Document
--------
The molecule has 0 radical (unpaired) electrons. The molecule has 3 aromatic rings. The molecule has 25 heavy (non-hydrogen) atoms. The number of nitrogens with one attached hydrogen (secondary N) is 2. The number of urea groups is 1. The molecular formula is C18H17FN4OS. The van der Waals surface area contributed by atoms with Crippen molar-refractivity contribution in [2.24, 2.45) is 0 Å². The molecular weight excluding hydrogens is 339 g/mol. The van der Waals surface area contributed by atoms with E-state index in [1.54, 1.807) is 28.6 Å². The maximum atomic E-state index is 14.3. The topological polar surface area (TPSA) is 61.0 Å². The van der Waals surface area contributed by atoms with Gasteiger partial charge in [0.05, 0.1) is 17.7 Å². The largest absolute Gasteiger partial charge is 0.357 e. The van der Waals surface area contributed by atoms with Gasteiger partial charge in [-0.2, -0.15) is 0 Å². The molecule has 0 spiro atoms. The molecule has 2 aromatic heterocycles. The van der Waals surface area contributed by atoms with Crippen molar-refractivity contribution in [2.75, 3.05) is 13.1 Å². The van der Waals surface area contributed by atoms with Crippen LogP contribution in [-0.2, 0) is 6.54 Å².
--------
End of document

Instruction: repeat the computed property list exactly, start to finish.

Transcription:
The molecule has 0 radical (unpaired) electrons. The molecule has 3 aromatic rings. The molecule has 25 heavy (non-hydrogen) atoms. The number of nitrogens with one attached hydrogen (secondary N) is 2. The number of urea groups is 1. The molecular formula is C18H17FN4OS. The van der Waals surface area contributed by atoms with Crippen molar-refractivity contribution in [2.24, 2.45) is 0 Å². The molecular weight excluding hydrogens is 339 g/mol. The van der Waals surface area contributed by atoms with E-state index in [1.54, 1.807) is 28.6 Å². The maximum atomic E-state index is 14.3. The topological polar surface area (TPSA) is 61.0 Å². The van der Waals surface area contributed by atoms with Gasteiger partial charge in [0.05, 0.1) is 17.7 Å². The largest absolute Gasteiger partial charge is 0.357 e. The van der Waals surface area contributed by atoms with Gasteiger partial charge in [-0.2, -0.15) is 0 Å². The molecule has 0 spiro atoms. The molecule has 2 aromatic heterocycles. The van der Waals surface area contributed by atoms with Crippen molar-refractivity contribution in [2.75, 3.05) is 13.1 Å². The van der Waals surface area contributed by atoms with Crippen LogP contribution in [-0.2, 0) is 6.54 Å².